Does the church grow its own vegetables?

Does the church grow its own vegetables?

By on Apr 30, 2014 in Blog |

Some time ago I was quite amused when I heard the speaker at a large Christian gathering suggest that ‘the church grows its own vegetables’. Taken at face value it’s quite a witty comment; but if you go beyond the humour, there’s a serious point being made about how people are equipped in churches to engage with scripture and grow in to maturity.

The author of Hebrews (in chapter 5) rebukes the church on its lack of understanding of the most fundamental truths of God, using the analogy of infants needing milk whilst the mature feast on solid food. He uses similar language writing to the church in Corinth. As new Christians they had been supplied not only with spiritual blessings but also with every spiritual gift (1Cor1:4-9). Likewise the Corinthian believers seemed to have a taste for the breathtaking but failed to evidence a maturity which equalled their ability to exercise the gifts of the Holy Spirit (1Cor3:1-4).

Reading those passages has made me wonder if a letter from Paul or one of the other apostles to the church in the UK in 2014 would bear some of the same language characterised in 1 Corinthians 3 and Hebrews 5?

Firstly let me say I love the church and more importantly God loves the church. It’s described as the bride of Christ and a man doesn’t take a bride who he isn’t utterly in love with! I really appreciate all that I have learnt in my local church. Without doubt I would not be the Christian I am today without it. My church has encouraged me to serve, pray and enabled me to encounter the life changing power of God. What (and I don’t think it’s on its own in this) it hasn’t been so good at is equipping me to engage with the Bible and grow into that maturity Paul is talking about; which is one of the reasons I decided to enrol at Salt & Light Ministries’ Bible School. At King’s School of Theology I’m learning to use the tools of how to interpret scripture to understand what the text meant then (exegesis) and to apply its meaning now (hermeneutics). Authors Fee & Stuart suggest that anyone attempting to read scripture are exegetes, the question is whether we are good at it or not.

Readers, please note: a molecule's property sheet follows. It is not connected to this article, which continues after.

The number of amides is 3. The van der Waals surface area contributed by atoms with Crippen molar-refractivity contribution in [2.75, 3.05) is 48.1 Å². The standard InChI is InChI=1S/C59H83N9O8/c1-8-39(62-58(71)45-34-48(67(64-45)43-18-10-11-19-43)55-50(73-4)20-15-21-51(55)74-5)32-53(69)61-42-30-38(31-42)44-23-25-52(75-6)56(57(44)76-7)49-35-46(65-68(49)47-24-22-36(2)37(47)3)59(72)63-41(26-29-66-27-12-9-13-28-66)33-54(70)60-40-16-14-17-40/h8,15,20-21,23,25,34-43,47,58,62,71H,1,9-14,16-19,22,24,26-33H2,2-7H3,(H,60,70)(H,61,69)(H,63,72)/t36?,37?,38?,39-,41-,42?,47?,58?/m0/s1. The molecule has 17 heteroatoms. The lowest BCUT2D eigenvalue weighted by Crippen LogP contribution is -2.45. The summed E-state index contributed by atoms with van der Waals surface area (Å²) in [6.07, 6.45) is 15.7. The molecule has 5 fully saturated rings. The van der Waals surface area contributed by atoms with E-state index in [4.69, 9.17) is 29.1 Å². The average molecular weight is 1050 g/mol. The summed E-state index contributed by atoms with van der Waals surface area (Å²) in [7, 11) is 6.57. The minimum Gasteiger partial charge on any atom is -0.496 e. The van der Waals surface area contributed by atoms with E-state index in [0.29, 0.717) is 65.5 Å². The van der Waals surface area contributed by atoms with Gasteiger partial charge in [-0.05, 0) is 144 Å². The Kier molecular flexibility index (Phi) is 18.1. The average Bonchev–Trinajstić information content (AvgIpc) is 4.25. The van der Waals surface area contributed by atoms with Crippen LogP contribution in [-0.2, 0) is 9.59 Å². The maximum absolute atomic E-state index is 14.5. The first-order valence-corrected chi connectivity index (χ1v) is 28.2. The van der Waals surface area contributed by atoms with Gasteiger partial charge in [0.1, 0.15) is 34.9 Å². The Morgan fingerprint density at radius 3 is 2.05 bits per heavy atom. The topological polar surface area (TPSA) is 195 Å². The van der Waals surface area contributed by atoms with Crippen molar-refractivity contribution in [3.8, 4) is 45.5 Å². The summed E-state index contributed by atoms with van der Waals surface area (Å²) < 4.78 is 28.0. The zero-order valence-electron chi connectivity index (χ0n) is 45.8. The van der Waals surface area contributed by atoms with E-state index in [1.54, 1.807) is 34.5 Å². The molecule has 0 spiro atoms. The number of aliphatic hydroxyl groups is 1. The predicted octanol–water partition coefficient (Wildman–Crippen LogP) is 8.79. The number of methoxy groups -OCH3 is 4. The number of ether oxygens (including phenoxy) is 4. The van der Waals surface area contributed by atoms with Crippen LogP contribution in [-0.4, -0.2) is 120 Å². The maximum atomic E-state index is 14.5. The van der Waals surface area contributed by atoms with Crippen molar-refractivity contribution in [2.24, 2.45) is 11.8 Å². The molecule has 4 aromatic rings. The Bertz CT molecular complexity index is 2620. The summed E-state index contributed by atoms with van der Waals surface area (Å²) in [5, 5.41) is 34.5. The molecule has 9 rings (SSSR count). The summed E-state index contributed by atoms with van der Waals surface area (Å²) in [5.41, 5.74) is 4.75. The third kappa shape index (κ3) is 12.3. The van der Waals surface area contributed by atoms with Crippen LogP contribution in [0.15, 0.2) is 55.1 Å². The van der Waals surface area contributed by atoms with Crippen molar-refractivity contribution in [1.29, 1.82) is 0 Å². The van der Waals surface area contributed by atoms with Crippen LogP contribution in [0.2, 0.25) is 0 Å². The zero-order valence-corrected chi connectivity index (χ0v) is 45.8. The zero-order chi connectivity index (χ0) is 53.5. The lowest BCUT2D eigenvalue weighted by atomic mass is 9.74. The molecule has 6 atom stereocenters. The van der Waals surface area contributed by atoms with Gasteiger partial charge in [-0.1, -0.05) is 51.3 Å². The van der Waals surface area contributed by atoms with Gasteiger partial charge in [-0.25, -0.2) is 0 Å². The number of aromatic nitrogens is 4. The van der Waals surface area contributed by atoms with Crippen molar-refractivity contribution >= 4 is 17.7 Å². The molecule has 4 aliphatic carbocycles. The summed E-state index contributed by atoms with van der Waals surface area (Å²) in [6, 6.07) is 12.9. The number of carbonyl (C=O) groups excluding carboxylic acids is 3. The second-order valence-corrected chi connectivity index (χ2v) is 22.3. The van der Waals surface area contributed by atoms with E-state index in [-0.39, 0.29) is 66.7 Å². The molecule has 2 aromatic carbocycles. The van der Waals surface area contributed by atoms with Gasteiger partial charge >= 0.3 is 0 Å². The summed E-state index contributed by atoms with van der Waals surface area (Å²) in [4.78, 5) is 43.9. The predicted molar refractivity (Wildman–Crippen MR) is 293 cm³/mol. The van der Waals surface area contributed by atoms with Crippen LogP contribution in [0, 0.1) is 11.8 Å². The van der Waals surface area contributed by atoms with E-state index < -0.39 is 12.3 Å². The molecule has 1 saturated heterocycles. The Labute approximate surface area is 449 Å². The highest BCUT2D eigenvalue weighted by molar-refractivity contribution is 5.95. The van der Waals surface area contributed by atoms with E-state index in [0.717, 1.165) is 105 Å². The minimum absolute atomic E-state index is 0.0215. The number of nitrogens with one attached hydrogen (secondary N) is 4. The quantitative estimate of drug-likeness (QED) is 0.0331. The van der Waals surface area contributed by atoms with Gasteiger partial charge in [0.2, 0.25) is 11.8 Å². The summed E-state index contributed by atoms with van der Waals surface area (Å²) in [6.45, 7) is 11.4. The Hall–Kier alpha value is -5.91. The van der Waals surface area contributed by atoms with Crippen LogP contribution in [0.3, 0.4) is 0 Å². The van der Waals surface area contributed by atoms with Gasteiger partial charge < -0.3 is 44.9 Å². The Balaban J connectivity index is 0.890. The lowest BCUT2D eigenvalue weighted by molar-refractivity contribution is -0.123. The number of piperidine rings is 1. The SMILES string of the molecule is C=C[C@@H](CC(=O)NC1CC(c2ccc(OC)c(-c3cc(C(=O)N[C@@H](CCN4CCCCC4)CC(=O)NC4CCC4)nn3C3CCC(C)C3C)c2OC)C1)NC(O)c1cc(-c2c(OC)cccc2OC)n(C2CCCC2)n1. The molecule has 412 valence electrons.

So what tips or tools have I picked up at KST that I can pass on?:-

1. Get a good study bible. I tend to stick with the ESV which is more at the literal-end of the spectrum of translations, but I also use other translations to get the broadest view on the context and content of the text.

2. Reading commentaries and other helpful study aids such as bible dictionaries will enhance and deepen your understanding of passages and themes in the bible.

3. Don’t study in isolation. One of the most invaluable parts of KST is working in small groups developing thoughts and ideas alongside other people.

4. Last, but not least…Pray. Scripture is God breathed. Ask the Holy Spirit to lead you into truth. He is our helper and the teacher of all things. When I study passages I ask Him to inspire me and reveal the divine origin and meaning of the text.

So here I am. Nearly two years into my three year journey at KST, with lots still to learn, but attempting to use the tips and tools myself. In my private devotions I am developing a greater sensitivity to the word of God which is deepening my faith and impacting how I live out being a follower of Jesus in every sphere of my life.

Rather than being genetically modified, this vegetable is being theologically modified.

photo by: Martin Cathrae
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